Department for Transport is too timid

Rod Eddington was rather miffed at the press coverage of his report. It concentrated on his support for road pricing which, in fact, was little more than a reiteration of the government’s line with, as usual, the suggestion that it be implemented within ten years. However, the media reaction was hardly surprising given that the report offered little new and, in any case, dealt with matters a decade hence – outside the normal purview of news editors.

There was, too, much in his report that was banal and faintly pious, the result of having been written by a team of ten civil servants, divided equally between the Treasury and the Department for Transport. The timidity of the report was guaranteed once it was decided that a Treasury man would draft the document.

One of Eddington’s suggestions, however, is worthy of a little more consideration. It might seem trite for him to recommend that the government considers all options before taking a decision and should employ a “sophisticated policy mix of pricing, better use and investment”.

Partly, Eddington uses this recommendation to pour cold water on any notion of what he calls expensive “icons” such as a high-speed line and, horrors, maglev which is certainly a technology too far for a man playing it safe. However, he hits the nail on the head here. The Department for Transport is particularly bad at challenging established thinking. It is always too ready to play safe without considering radical new options. Worse, once something becomes orthodoxy, such as rail franchising or PFIs for light rail schemes, then that becomes the only game in town.

A couple of recent examples spring to mind. The Department has taken a dislike to light rail schemes and, instead, is keen on guided busways which it sees as a cheaper and more fl exible alternative. Indeed, it has approved a scheme for a 10-mile route converting an old rail line between St Ives and Cambridge, and is funding directly most of the staggering £116m cost. Similarly, another rail conversion scheme between Luton and Dunstable has received ministerial endorsement and is set for a public inquiry.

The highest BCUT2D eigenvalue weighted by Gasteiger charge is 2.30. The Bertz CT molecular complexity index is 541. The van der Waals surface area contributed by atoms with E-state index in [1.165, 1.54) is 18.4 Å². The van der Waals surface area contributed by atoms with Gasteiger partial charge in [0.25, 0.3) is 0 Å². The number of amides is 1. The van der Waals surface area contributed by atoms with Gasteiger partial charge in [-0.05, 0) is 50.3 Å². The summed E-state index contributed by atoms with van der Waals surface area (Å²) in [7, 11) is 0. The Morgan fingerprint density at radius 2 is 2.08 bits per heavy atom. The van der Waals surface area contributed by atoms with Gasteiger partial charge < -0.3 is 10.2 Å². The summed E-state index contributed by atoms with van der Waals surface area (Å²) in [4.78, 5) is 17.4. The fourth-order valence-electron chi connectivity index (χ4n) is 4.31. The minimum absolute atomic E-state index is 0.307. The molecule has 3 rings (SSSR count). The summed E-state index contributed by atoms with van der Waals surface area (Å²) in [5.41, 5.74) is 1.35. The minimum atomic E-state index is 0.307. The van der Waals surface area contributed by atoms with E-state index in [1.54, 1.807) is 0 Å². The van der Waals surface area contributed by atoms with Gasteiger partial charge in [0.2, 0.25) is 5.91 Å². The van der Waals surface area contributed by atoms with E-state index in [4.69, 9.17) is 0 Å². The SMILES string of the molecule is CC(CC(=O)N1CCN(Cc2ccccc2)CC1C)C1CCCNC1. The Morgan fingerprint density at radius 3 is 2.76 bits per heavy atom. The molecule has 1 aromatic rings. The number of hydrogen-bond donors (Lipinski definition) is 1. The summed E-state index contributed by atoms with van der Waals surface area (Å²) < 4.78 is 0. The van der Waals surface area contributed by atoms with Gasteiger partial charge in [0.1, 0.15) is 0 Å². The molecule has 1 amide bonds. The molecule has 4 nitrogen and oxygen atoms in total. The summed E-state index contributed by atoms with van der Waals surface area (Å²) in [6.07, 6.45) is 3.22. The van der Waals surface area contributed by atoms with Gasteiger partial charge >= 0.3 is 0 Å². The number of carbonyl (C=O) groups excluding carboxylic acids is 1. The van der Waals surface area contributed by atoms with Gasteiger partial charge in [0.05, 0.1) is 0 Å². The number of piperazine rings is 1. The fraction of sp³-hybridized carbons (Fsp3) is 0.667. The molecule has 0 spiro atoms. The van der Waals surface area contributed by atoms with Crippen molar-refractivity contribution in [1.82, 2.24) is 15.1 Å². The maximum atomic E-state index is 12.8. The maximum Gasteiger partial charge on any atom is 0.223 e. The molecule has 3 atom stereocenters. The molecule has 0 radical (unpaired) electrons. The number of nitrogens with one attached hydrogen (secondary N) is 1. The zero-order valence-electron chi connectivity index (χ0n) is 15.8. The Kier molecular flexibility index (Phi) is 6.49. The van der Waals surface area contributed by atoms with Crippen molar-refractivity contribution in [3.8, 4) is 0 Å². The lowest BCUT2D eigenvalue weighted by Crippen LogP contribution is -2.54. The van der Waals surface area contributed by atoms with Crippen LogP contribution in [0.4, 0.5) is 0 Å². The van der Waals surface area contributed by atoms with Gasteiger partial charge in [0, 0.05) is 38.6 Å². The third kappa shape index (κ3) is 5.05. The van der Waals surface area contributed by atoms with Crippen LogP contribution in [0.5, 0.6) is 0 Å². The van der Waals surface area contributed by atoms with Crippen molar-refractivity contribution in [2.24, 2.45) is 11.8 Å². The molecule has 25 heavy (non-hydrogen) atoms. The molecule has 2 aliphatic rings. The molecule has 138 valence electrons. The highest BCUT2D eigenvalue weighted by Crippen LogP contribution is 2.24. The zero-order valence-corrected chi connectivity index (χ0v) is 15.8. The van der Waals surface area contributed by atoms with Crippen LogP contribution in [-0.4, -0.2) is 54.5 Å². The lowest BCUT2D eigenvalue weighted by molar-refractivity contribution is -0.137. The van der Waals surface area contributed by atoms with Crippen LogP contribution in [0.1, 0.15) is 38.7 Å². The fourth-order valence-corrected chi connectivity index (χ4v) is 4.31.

But buses do not attract people out of their cars in the same way as rail, and an alternative that would not require ripping up the rails is an ultra-light rail system, using self-propelled trams. Several such schemes, which are far cheaper than conventional light rail, have been put forward by a company called Sustraco but have received short shrift from the Department despite clear cost and environmental advantages, Similarly, the Department refuses to look seriously at the possible funding of transport schemes through the profits made by nearby owners and developers.

Given that money is always going to be tight, such alternative sources of funding should, surely, be the focus of much work and interest in the Department. These ideas are mentioned occasionally in despatches, but never seriously considered.

The latest proposal, put forward by a company called Kilbride Community Rail, is for rail reopenings such as Lewes-Uckfi eld or Oxford-Cambridge to be funded by a roof tax levied on new housing built in the area. The Lewes- Uckfi eld scheme, which would provide a much needed diversionary route between London and Brighton, seems a no brainer and yet rail reopenings elicit little interest in the Department, even though this one would be self-funding.

Dave Wetzel, a board member of Transport for London, has long campaigned for a Land Value Tax that would sustain countless developments but his idea is always regarded as “too difficult”, and even Eddington would not meet him to discuss the idea.

The Department – and indeed much of the transport industry itself – shifts as slowly as the proverbial container ship when it comes to new ideas. Yet, if Eddington’s recommendations are really taken on board, it means thinking out of the box and really examining new ways of developing schemes. It’s rather a shame he did not roll up his sleeves and do some of this work himself, but then his report was published by the Treasury, which never wants to hear about new ways of spending its cash.

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